The National Rifle Association and the Safari Club International - a sport hunting group - joined forces this week to intervene in a lawsuit. The groups want to make sure their members are allowed to hunt grizzly bears in the three-state region around Yellowstone National Park but not within the park itself.
The U.S. Fish and Wildlife Service took grizzly bears off the endangered species list in July. Management of the bears was turned over to the state, and now Wyoming is considering allowing trophy hunting of the bears. Conservation groups have sued to restore protections of grizzlies, barring trophy hunts.
Safari Club International litigation counsel Doug Burdin said as soon as the states determine that the hunt would be sustainable, hunting should become legal.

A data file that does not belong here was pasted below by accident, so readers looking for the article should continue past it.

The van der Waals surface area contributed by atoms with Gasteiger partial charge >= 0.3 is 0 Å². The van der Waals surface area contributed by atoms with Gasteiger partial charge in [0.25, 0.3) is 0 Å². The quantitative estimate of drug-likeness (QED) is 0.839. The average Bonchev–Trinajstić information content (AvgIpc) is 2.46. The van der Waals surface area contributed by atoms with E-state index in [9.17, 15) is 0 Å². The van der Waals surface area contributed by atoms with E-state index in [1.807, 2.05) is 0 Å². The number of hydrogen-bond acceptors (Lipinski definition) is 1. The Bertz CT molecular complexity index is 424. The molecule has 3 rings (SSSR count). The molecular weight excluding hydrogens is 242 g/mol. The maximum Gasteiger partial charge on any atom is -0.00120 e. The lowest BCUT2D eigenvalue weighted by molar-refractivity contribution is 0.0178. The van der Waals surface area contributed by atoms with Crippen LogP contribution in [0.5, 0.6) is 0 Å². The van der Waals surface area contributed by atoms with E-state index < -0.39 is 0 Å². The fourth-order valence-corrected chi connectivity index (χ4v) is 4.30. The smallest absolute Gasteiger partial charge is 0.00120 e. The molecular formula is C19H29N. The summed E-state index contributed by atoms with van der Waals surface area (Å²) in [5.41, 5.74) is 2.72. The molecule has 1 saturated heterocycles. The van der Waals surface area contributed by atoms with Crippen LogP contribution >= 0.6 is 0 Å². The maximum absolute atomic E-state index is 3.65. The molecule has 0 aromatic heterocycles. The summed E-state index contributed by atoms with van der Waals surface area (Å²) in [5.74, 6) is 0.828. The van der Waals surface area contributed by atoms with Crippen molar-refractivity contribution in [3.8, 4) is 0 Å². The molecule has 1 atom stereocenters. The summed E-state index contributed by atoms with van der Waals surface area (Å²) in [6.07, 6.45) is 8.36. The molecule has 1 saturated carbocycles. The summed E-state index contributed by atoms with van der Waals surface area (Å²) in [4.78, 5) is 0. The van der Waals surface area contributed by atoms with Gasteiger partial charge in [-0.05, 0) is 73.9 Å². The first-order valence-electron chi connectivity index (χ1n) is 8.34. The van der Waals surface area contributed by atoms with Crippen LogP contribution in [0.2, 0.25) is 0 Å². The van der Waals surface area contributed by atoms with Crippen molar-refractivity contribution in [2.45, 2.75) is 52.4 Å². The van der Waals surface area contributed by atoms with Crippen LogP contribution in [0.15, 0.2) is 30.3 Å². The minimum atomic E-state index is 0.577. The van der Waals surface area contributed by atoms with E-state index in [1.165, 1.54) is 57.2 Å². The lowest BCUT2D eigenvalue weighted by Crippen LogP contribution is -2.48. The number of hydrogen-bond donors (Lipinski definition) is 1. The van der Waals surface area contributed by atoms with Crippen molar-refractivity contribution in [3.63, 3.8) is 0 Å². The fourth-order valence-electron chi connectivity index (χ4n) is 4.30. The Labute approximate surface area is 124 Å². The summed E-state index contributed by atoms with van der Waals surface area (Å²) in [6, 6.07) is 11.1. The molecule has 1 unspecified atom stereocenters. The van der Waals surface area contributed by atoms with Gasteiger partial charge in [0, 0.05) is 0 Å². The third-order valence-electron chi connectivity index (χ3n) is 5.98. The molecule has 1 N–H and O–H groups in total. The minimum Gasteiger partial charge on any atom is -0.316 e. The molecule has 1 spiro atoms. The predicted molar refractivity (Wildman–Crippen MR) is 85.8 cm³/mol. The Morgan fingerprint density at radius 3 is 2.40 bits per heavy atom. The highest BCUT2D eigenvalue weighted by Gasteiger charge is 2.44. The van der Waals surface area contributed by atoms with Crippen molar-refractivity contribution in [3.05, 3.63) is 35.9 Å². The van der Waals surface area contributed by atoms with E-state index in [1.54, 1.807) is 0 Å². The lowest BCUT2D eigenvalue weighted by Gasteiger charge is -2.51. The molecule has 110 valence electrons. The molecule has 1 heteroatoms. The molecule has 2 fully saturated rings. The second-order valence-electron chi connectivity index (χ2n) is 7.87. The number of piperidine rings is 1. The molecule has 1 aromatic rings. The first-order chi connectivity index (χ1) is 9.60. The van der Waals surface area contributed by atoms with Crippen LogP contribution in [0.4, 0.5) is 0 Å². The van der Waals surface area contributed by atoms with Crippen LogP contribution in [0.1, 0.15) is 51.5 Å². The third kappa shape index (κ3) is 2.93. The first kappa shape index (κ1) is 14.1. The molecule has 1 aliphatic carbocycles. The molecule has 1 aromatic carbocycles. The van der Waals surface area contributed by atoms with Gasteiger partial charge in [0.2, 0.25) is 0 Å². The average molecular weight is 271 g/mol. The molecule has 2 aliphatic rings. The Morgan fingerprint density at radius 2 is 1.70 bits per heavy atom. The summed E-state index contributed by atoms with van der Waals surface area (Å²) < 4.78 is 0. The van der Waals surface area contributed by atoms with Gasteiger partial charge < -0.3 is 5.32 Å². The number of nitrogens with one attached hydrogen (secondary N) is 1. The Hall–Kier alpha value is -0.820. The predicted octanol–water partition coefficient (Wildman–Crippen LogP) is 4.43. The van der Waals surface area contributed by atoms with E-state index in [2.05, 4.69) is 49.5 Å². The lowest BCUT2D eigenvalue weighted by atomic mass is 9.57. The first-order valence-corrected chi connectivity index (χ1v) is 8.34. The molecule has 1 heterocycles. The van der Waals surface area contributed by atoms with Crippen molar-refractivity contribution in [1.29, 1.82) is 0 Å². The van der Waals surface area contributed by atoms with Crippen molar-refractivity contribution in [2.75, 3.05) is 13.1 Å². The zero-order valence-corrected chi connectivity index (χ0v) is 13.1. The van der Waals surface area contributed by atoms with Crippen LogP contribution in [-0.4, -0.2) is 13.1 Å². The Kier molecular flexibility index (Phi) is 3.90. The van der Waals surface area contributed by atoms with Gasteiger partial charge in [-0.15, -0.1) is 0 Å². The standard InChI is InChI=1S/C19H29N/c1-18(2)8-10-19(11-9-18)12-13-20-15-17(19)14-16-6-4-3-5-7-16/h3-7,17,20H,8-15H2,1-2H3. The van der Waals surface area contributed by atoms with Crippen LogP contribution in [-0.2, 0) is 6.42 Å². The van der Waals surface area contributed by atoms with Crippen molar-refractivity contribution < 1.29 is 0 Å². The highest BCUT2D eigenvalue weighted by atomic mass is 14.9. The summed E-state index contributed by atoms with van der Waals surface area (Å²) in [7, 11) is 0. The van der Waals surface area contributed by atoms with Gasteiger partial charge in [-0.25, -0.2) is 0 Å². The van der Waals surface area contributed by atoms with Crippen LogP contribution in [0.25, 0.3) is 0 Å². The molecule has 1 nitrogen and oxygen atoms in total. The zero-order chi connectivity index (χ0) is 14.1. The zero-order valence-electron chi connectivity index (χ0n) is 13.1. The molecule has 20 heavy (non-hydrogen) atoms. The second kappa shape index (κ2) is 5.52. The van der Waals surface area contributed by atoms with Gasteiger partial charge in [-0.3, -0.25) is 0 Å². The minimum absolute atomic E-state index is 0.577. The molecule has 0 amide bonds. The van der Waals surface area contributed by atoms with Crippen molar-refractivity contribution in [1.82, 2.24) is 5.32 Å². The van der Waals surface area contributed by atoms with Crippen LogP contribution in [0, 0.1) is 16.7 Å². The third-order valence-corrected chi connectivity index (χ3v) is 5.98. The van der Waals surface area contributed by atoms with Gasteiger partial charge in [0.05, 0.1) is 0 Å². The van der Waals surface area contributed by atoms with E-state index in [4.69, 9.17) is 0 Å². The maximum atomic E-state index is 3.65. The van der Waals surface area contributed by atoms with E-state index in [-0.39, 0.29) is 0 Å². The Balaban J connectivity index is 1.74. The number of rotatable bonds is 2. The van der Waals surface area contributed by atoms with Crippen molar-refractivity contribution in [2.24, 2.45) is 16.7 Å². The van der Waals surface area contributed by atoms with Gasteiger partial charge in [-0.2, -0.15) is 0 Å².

“Whether it would help with management to target problem bears,” said Burdin. “It might depend on food sources for the upcoming season. If the food sources are good the state might expect higher population and have a more liberal hunting.”
Additionally, Burdin said hunting of grizzly bears would be good for the local economy, because hunters coming from other parts of Wyoming and around the country to hunt would spend money on lodging and food.
An estimated 700 grizzly bears live in and around Yellowstone National Park. This fall there has been an increase of human-bear interactions.